|November 7, 2018
Erb Memorial Union
Crater Lake North
from Around the O / October, 26, 2018—Every year, the Williams Fund recognizes faculty members from across campus for their insightful approaches to undergraduate teaching.
An upcoming showcase will feature a panel of Williams Fund fellows and instructional grant recipients who will share insights and takeaways from their experience enhancing undergraduate education at the UO.
The panel will include Michelle McKinley, the Bernard B. Kliks professor of law; Kate Harmon, an instructor in the Lundquist College of Business; and Julie Haack, a senior instructor of chemistry in the College of Arts and Sciences, as well as a few other past fellows and grant recipients.
Harmon and Haack are the faculty members behind the UO Sustainable Invention Immersion Week, which was one of seven instructional proposals chosen by the Williams Council for 2017-18. The program was a one-week, entrepreneurial boot camp that brought students from across disciplines together to develop ideas to solve an environmental problem.
“Julie and I developed the Sustainable Invention Immersion Week initiative to drive students to solve big societal and environmental problems through the sustainable lens of green chemistry,” Harmon said. “Students were exposed to subjects and concepts they may never have sought out independently and learned how to work effectively with members of different majors, experience and backgrounds.”
The program was a first step toward building a wider campus “community of practice” around sustainable invention, while also giving students the opportunity to assess their ideas from a product and business standpoint.
“The two student teams who continued working on their ventures beyond the week participated in national business competitions, secured additional funding and legally organized their businesses working with the sustainable invention faculty team during the year to refine their products and business models,” Harmon said.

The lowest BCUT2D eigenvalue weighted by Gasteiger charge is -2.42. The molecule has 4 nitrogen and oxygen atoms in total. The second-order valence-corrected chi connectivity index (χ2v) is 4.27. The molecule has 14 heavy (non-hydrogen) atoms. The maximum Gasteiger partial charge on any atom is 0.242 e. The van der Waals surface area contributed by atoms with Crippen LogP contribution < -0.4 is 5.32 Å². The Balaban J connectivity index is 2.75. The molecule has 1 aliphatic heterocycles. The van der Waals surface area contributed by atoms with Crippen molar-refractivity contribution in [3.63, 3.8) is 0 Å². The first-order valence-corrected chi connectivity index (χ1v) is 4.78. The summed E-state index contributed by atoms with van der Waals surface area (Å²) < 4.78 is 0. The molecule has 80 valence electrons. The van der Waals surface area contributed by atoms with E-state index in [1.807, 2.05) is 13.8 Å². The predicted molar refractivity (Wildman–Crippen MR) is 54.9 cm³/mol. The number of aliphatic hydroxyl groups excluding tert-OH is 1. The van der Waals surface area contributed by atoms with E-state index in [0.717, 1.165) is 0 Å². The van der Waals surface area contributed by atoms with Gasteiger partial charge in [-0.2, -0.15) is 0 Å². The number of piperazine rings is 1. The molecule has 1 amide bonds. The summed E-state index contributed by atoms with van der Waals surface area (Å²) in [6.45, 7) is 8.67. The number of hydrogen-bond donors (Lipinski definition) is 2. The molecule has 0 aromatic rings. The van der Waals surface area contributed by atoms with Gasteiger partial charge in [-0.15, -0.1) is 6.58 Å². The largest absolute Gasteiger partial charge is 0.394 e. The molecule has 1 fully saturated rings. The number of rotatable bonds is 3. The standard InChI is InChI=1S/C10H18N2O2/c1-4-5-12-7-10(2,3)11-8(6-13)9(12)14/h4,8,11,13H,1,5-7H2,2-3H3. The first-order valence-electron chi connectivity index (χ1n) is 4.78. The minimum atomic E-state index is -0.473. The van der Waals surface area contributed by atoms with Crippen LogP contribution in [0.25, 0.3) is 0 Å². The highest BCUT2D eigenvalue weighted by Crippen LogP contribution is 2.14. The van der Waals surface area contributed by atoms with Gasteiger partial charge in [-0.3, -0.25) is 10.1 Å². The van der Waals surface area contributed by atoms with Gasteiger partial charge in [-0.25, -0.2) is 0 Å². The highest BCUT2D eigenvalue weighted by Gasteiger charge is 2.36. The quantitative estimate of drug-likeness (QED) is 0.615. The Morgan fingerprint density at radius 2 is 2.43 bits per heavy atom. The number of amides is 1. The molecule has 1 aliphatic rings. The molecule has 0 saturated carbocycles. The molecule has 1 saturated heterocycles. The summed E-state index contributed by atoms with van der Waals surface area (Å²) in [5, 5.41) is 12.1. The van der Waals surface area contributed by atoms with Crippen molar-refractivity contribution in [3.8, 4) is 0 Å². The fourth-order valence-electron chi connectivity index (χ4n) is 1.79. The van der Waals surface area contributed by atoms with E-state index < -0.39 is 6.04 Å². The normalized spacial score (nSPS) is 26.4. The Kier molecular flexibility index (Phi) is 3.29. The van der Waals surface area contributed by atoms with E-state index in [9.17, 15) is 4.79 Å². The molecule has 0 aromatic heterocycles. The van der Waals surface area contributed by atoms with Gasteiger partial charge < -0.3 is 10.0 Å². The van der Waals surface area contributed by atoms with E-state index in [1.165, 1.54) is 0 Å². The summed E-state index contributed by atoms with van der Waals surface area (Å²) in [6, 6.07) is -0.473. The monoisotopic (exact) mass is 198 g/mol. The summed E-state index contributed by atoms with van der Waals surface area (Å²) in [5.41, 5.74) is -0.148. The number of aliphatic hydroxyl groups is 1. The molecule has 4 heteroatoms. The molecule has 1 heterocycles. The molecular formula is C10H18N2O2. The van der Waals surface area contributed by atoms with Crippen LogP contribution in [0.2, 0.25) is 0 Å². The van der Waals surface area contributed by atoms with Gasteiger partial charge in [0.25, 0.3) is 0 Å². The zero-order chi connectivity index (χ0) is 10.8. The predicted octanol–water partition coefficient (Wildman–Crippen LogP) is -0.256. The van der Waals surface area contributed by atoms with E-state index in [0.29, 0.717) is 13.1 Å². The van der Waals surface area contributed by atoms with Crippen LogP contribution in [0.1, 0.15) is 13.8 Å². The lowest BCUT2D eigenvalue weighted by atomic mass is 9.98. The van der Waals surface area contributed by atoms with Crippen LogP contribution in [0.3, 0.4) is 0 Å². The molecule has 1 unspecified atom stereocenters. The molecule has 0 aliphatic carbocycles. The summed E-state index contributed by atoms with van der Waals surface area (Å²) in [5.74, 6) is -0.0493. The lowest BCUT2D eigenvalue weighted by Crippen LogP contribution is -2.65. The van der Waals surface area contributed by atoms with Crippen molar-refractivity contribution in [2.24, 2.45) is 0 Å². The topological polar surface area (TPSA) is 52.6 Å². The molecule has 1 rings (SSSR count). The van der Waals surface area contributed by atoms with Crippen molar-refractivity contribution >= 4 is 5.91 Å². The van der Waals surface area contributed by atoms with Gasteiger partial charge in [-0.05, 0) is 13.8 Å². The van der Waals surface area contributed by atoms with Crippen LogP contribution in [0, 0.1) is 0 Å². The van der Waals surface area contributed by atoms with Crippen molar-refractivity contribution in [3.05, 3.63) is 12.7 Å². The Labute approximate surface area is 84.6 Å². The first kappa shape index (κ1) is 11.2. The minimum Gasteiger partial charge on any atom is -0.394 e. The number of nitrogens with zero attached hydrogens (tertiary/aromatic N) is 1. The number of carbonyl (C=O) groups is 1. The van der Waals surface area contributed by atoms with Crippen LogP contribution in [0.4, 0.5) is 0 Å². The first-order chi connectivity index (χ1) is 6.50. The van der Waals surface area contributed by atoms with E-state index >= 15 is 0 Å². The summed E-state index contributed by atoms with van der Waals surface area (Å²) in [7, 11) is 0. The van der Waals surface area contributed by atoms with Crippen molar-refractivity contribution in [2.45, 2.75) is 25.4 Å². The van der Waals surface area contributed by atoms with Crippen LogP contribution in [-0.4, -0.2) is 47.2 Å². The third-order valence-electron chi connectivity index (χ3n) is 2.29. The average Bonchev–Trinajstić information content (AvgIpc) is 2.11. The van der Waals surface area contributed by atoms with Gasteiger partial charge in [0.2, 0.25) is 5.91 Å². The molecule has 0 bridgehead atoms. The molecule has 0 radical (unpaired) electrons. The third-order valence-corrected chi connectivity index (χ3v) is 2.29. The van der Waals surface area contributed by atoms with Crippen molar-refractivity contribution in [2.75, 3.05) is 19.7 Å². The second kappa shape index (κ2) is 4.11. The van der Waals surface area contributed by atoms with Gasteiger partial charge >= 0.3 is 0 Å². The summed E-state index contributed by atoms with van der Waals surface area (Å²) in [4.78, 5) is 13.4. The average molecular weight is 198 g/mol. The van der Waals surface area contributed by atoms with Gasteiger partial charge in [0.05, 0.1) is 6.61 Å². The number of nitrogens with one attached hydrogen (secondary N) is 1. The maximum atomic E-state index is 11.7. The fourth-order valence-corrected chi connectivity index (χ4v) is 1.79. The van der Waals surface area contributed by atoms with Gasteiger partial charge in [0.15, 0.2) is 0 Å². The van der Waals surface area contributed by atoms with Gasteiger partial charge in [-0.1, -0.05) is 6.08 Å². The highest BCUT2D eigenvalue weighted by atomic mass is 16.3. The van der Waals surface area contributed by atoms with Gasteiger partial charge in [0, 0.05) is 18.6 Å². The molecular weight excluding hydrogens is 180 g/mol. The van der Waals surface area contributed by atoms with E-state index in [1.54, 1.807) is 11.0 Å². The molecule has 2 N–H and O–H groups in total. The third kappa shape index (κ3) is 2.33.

Along with instructional proposals, the council selects a small number of Williams fellows based on nominations. McKinley, a 2018-19 Williams fellow, is known for her exceptional mix of knowledge, passion, commitment and the care she brings to the classroom.
In the words of Marcilynn Burke, dean of the School of Law and Dave Frohnmayer Chair in Leadership and Law, McKinley “challenges students to think through issues of citizenship, political membership and belonging to confront their own deeply held positions and those that need greater reflection. McKinley explores with her students the implications of certain political choices for those who may be undocumented, from mixed status families or from nontraditional backgrounds.”
McKinley’s undergraduate courses focus on questions of citizenship, immigration and human rights. She regularly brings simulation exercises into the classroom and appoints students to lead discussions to promote thoughtful exchanges.
Lee Rumbarger, assistant vice provost for teaching engagement and one of the showcase organizers, regularly works with faculty members across campus to create inclusive, engaged and research-led teaching environments.
“The Williams Fund brings to life some of the most creative, exciting teaching ideas of our faculty,” Rumbarger said. “It’s inspiring to have this venue where teaching excellence and innovation are acknowledged and great ideas to improve undergraduate education are funded. The fund has spanned over 20 years, 35 fellowships and more than 100 instructional proposals. It’s a gift that has enlivened our teaching and learning culture in so many ways.”
The Williams Fund Showcase will be Wednesday, Nov. 7, from 11 a.m. to 1 p.m. in the Erb Memorial Union’s Crater Lake North room. Faculty members interested in learning more about the Williams Fund and the work of past recipients are encouraged to attend. To RSVP or find more information about the showcase, visit the Teaching Engagement Program’s website.
Nominations for Williams fellows and instructional proposals applications for 2019-20 will open in winter term.
For more information about the Williams Fund, the Williams Council and past proposals and awards, visit the Office of the Provost’s website.